PARALLELISM IN AI PROBLEM SOLVING: A CASE STUDY OF HEARSAY II
Original Publication Date: 1975-Oct-31
Included in the Prior Art Database: 2007-Mar-28
Software Patent Institute
Fennell, R.D.: AUTHOR [+3]
AbstractPARALLELISM IN A1 PROBLEM SOLVING: A CASE STUDY OF HEARSAY I1 R. D. Fennell and V. 8. Lesser
PARALLELISM IN A1 PROBLEM SOLVING: A CASE STUDY OF HEARSAY I1
R. D. Fennell and V. 8. Lesser
Department of Computer science1 Carnegie-Mcllon University
Pittsburgh, Pennsylvania 15213
The Hearsay I1 speech-understanding system (HSII) (Lesser, et al., 197q Fennell, 1975; Erman and Lesser, 1975) is an implementation of a knowledge-based multiprocessing A1 problem-solving organization. HSII is intended to represent a problem-solving organization which is applicable for implementation in a multiprocessing environment, and is, in particular, currently being implemented on the C.mmp multiprocessor system (Bell, et al., 1971) at Carnegie-Mellon University. The object of this paper is to explore several of the ramifications of such a problem-solving organization by examining the mechanisms and policies underlying HSlI which are necessary for supporting its organization as a multiprocessing problem-solving system. First, an abstract description of a class of problem-solving systems is given using the Production Systerri model of Newell (1973). Then, the HSII problem-solving organization is described in terms of this model. The various decisions made during the course of design necessitated the introduction of various multiprocessing mechanisms (e.g., mechanisms for maintaining data localization and data integrity), and these mechanisms are discussed. Finally, a simulation study is presented which details the effects of actually implementing such a problem-solving organization for use in a particular application area, that of speech understanding.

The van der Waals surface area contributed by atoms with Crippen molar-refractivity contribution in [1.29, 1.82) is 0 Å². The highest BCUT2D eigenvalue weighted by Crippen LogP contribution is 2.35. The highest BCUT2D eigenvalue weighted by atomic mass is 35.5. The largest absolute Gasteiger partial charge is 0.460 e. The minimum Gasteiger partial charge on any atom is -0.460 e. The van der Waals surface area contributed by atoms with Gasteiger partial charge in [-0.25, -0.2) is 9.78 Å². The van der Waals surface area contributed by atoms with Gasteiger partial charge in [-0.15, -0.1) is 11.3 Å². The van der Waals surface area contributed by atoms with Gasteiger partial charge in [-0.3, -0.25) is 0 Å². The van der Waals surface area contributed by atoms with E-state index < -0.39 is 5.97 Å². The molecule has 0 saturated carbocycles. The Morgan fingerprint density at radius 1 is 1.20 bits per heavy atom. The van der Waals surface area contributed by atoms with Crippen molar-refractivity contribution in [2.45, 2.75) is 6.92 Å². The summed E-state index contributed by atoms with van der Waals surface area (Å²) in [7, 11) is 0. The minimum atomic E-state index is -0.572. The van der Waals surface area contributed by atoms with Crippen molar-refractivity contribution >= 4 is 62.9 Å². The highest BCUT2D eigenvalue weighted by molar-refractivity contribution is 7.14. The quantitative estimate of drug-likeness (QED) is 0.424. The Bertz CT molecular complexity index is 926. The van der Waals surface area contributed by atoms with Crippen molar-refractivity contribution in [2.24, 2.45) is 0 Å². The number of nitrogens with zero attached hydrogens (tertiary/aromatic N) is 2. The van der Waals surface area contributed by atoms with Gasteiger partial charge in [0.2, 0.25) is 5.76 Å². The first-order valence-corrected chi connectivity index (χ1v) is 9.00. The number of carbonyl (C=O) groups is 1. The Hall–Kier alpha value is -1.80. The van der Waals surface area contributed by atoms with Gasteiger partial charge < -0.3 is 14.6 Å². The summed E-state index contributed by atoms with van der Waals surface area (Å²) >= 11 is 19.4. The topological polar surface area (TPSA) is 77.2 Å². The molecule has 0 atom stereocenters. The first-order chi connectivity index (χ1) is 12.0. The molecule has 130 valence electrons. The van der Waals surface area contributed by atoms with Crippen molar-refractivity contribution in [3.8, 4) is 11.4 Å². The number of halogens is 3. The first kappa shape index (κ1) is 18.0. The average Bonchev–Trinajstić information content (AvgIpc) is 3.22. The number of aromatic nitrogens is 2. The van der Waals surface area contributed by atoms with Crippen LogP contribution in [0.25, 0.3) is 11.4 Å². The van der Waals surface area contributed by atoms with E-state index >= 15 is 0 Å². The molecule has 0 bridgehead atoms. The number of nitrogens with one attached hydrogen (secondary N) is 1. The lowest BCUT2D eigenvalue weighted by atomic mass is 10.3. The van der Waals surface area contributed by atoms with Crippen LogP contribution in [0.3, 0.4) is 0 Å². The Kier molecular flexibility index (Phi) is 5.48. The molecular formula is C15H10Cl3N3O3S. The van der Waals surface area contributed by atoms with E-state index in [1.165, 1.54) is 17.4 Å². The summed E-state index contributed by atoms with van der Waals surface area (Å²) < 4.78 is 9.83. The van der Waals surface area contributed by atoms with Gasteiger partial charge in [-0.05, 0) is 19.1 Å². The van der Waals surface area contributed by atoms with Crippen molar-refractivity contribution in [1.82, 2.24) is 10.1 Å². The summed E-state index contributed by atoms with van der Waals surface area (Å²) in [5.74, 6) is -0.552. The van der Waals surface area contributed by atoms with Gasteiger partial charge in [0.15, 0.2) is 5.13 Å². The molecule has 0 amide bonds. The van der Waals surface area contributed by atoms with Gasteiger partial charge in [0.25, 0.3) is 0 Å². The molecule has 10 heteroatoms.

This research was supported in part by the Defense Advanced Research Projects Agency of the Office of the Secretary of Defense (Contract F44620-73-C-0074) and monitored by the Air Force Office of Scientific Research.
Many A1 problem-solving tasks require large amounts of processing power in order to achieve solution in any given computer implementation of a problem-solving strategy. The an~ount of processing power required is directly related to the size of the search space which is examined during the course of problem solution. Exhaustive search of the state space associated with almost any problem of interest is precluded due to the sheer size of the state space.l In most problem-solving attempts, heuristics are employed which prune the search space ta a more manageable size. However, searching even the reduced state space often requires large amounts of processing power. The demand for sufficient computing power becomes critical in tasks requiring real-time solution, as is the case in the speech-understanding task with which this paper is primarily concerned.. For exaniple, a speech-understanding system c...